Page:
WASHINGTON - For more than a decade, District of Columbia officials have celebrated the city's economic renaissance, touting reinvigorated neighborhoods and glittering new attractions as evidence of Washington's emergence as a world-class metropolis.
But a new federal lawsuit alleges that the policies that officials initiated to attract younger, more affluent professionals discriminated against poor and working-class African-Americans who have lived here for generations.
The lawsuit, filed in U.S. District Court by lawyer Aristotle Theresa on behalf of several African-American residents, claims that the residential buildings springing up throughout the city - many of them with studio and one-bedroom apartments - catered to what urban theorist Richard Florida famously identified as the "creative class" and ignored the needs of poor and working-class families.
The lawsuit says the "New Communities" program initiated by the District to turn aging public housing complexes into mixed-income developments was meant to "lighten" African American neighborhoods and break up long-established communities.
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District policies that were intended to "economically integrate" neighborhoods, Theresa argues in the lawsuit, "are classist, racist and ageist" and "lead to widespread gentrification and displacement."
"Every city planning agency . . . conspired to make D.C. very welcoming for preferred residents and sought to displace residents inimical to the creative economy," Theresa wrote in the 82-page complaint.
The plaintiffs - Paulette Matthews and Greta Fuller of Southeast Washington and Shanifinne Ball of Northeast - are seeking in excess of $1 billion in damages.
Robert Marus, a spokesman for the District's Office of the Attorney General, said the city would not comment on the lawsuit until it files its response, which is due June 25. Mayor Muriel Bowser, D, who is approaching the end of her first term, has focused on growing the city's stock of affordable housing while celebrating the opening of new attractions such as the Wharf, a $2.5 billionmix of luxury housing, hotels and fine dining along the Southwest Waterfront.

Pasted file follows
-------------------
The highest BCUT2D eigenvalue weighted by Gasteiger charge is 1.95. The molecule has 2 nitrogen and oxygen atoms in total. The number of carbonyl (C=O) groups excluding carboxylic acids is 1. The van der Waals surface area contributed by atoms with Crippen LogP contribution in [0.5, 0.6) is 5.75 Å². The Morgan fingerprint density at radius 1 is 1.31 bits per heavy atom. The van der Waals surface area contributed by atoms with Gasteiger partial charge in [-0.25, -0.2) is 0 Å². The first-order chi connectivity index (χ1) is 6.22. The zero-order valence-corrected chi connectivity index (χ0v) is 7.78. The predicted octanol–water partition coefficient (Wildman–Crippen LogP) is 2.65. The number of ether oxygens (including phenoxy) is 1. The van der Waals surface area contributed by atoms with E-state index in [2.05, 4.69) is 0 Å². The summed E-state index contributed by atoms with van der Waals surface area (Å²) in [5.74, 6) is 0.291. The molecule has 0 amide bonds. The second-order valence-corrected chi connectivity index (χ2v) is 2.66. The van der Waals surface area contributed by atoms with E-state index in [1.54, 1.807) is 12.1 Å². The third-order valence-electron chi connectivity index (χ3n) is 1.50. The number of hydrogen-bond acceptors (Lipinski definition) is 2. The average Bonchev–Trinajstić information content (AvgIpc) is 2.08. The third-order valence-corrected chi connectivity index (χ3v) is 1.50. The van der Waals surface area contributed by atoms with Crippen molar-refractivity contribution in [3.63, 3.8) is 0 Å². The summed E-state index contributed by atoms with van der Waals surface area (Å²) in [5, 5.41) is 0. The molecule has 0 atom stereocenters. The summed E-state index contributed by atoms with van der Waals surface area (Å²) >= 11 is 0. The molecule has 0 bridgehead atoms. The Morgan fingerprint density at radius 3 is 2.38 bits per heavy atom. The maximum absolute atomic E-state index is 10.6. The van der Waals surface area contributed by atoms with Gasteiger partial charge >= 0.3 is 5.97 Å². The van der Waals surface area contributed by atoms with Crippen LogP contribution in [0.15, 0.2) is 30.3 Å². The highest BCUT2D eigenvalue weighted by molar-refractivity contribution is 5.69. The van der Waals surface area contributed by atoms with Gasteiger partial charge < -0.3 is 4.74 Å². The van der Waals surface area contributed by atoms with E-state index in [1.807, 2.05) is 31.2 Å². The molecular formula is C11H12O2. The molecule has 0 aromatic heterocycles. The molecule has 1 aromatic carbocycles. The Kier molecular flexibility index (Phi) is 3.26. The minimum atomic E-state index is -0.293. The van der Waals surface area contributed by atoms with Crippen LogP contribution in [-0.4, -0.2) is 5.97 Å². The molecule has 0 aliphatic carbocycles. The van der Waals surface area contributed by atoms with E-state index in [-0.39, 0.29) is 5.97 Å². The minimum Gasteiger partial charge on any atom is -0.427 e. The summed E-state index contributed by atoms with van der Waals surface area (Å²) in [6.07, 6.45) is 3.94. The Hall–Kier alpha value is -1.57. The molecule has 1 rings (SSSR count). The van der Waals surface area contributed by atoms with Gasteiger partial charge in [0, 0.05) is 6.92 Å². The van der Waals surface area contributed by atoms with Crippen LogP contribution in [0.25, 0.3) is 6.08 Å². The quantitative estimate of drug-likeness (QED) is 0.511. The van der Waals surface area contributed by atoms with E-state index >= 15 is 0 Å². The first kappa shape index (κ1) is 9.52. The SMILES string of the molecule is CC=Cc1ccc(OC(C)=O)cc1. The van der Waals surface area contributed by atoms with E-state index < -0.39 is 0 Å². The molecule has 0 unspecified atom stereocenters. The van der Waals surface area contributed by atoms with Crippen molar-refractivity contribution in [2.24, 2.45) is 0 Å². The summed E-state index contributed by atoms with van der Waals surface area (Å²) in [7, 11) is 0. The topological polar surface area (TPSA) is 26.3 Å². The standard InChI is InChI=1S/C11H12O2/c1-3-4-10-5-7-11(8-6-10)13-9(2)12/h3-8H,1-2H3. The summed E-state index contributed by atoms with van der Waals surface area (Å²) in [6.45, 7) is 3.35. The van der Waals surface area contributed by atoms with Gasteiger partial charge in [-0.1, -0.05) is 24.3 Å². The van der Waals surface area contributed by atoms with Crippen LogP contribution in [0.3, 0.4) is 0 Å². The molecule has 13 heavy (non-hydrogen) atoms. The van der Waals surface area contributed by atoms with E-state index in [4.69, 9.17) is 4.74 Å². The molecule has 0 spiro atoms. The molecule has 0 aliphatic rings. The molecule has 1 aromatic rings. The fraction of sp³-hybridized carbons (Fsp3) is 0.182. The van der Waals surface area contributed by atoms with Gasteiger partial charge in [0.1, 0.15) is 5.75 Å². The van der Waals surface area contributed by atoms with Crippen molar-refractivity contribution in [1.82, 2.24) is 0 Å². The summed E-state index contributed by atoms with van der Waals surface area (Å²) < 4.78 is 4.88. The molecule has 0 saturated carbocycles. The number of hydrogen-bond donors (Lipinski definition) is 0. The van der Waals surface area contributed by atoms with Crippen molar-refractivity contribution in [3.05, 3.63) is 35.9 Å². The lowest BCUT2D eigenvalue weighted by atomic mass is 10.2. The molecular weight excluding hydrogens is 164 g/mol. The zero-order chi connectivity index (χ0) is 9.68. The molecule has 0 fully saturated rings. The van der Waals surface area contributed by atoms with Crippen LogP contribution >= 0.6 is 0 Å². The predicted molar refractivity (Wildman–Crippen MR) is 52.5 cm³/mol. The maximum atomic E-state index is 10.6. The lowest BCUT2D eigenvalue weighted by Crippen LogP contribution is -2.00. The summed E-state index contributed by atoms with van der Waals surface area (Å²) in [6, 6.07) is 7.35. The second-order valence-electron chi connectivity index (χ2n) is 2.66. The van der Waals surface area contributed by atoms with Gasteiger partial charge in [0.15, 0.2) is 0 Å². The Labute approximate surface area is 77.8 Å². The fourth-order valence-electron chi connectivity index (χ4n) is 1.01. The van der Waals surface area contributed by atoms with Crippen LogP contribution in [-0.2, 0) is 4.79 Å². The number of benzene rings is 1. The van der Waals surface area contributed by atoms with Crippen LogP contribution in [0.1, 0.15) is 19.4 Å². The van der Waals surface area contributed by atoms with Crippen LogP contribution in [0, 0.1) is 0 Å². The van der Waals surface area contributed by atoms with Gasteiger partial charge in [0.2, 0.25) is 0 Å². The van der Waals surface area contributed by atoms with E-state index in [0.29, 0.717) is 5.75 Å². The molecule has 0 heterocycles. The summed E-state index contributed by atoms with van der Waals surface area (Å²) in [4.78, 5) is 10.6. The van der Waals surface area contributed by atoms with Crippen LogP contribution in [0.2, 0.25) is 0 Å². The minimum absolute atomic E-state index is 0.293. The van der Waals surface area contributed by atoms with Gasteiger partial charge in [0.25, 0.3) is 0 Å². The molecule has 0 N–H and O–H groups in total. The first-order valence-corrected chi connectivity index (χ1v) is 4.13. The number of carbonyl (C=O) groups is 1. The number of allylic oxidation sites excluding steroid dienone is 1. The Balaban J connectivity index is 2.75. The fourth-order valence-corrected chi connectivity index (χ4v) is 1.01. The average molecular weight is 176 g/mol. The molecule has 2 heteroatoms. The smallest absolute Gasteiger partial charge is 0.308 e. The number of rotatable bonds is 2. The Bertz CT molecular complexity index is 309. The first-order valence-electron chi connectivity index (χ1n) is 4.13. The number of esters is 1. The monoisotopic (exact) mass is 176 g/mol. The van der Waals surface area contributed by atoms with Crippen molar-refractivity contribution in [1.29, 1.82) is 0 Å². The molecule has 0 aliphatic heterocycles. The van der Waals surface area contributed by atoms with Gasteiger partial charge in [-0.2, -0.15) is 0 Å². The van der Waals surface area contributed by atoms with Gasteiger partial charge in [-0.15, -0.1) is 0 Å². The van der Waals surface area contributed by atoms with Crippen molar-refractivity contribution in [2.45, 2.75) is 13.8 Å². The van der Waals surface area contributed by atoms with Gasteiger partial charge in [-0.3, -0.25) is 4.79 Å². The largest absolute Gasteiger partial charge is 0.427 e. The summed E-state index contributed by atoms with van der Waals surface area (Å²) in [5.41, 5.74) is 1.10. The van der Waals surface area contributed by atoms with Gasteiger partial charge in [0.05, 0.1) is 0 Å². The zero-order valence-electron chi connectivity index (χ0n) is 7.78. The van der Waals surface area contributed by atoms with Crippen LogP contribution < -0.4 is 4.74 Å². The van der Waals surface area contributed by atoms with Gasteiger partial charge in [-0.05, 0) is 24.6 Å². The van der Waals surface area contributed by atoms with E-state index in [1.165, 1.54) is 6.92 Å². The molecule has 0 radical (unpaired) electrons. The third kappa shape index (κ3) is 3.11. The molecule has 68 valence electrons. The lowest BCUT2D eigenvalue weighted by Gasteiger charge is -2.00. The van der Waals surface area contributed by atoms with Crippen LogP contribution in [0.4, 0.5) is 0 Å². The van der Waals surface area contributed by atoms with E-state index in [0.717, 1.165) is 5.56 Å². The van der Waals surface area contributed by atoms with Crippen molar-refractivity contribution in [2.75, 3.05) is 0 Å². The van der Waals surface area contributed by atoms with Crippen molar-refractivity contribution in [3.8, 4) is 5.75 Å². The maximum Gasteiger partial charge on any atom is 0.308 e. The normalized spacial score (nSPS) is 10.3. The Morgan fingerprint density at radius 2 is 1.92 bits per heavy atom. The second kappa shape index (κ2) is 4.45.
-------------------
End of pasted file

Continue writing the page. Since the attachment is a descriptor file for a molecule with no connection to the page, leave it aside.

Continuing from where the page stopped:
As the District gentrified over the past two decades, income and wealth disparities between whites and blacks deepened. But Derek Hyra, an American University professor who has written about gentrification in Washington, said Theresa would have to produce evidence that District officials were targeting a certain race to prove discrimination.
"Developers are looking at areas in the city where they can buy low and sell high," Hyra said, pointing to traditionally working-class black neighborhoods such as Shaw and Petworth, which have drawn more affluent residents in recent years. "Developers want to maximize their return. This is not a conspiracy. This is capitalism."
At the same time, he said, the District government encouraged development, sometimes providing subsidies, "to maximize value and bring in greater revenue." Even if the District hasn't explicitly favored anyone, the development has "had a different impact" on whites and blacks, he said.
Theresa, a civil rights attorney, has in recent years represented a number of community groups opposing massive redevelopment projects in neighborhoods.
In 14 cases, he has asked the District Court of Appeals to overturn city approvals of projects, twice successfully. The rulings forced District officials to review the projects, causing costly delays and widespread consternation among developers who worry that their projects will be slowed by legal challenges.
As a result of appeals filed by Theresa and others, the Bowser administration has proposed changes to the city's land-use policies to block avenues for what it considers nuisance lawsuits.
Theresa, in an interview, said the federal lawsuit was an outgrowth of the work he has done representing communities fighting development projects. To accommodate more affluent newcomers, Theresa said, District officials and developers over the past decade identified working-class black "communities that aren't that sophisticated about the zoning process or politics. They slapped it on these communities and took advantage of people."